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The Collegian

The Student News Site of Tarrant County College

The Collegian

The Student News Site of Tarrant County College

The Collegian

Education majors finding issues with virtual classes

Image by Richard Duijnstee from Pixabay.com

ROBERT MORRISON
reporter

Education majors at TCC say COVID-19 has brought many difficulties into the world of education, and teachers are worried about how they will adapt in the classroom.

“Most students need a strict schedule that keeps them motivated and keeps them on their toes rather than being at home and slacking off due to any distractions home can provide,” education student Daisy Osorio said.

With plans to pursue teaching, Osorio said virtual schooling will affect her chances of getting a student teacher position because it is important to gain real-life experience within the classroom.

“I do not think virtual classrooms are able to conduct the same amount of quality teaching for students as in-person classrooms mostly because of the lack of interaction between students and their teachers in a virtual classroom setting,” she said.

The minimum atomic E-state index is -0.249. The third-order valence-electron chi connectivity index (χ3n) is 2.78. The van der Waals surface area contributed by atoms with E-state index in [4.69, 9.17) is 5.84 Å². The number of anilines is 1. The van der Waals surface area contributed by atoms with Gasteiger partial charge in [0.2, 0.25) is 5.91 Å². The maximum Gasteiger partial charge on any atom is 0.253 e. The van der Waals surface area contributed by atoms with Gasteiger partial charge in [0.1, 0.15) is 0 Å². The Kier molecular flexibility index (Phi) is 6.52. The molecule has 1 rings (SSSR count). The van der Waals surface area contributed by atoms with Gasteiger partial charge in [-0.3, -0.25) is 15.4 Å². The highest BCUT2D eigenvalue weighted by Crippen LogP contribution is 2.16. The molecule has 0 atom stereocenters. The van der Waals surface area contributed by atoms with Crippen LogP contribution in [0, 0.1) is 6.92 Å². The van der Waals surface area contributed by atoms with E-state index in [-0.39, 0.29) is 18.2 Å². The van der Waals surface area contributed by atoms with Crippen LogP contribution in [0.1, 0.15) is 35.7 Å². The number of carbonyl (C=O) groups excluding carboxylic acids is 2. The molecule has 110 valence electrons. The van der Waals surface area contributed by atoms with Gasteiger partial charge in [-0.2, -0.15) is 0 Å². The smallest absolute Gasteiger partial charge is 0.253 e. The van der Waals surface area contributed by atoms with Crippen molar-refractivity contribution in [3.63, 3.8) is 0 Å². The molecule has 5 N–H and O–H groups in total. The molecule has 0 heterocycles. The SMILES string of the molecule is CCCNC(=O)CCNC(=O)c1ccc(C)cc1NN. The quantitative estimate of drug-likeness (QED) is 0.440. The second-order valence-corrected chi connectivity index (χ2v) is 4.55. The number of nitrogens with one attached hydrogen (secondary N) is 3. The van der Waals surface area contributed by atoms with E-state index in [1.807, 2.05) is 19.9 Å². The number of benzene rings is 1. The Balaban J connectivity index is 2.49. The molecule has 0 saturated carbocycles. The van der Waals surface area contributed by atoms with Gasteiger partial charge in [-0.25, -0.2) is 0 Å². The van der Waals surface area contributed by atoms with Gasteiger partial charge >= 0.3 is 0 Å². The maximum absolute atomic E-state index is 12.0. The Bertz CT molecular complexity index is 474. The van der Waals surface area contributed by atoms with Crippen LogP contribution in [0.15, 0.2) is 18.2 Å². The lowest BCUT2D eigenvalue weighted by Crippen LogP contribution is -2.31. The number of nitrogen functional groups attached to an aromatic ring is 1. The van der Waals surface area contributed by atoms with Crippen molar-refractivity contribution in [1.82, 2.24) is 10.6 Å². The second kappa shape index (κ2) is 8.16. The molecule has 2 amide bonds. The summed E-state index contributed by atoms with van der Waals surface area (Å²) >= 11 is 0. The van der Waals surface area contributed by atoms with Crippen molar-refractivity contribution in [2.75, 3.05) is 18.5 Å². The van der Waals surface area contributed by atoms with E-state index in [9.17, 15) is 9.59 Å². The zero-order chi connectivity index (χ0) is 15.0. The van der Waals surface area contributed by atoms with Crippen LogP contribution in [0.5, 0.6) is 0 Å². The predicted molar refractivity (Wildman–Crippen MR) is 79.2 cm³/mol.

Although Osorio recognizes the current value of virtual schooling, she still stands by the in-person class is the most effective in the teaching community.

“In the state our country is in now, the

safest environment for teaching would be online. Is it the best? No. But it is the safest,” Osorio said.

Recent TCC alumni Megan Tran said teaching during a pandemic will affect teachers’ ability to create new ways to keep students engaged.

“Especially seeing how lessons are extremely limited to textbook read-a-longs and screen sharing videos,” Tran said.

Tran says virtual learning hinders some students who learn in different ways, referencing the outline of Howard Gardner’s 1983 Theory of Multiple Intelligences, which states there is not one type of intelligence and not one type of learning.

“Everyone has different learning styles,” Tran said. “By reducing traditional classes to virtual classes, it would do many children who do not learn optimally with auditory les- sons a great disservice.”

Advocating for the benefits of a face- to-face learning environment, Tran does not think in-person classes are worth the risk they present. Other TCC professors share Tran’s sentiment about keeping courses strictly online.

Even though Tran thinks of virtual class- rooms as a lower-quality learning environment, she said nothing outweighs the importance of keeping our community safe.

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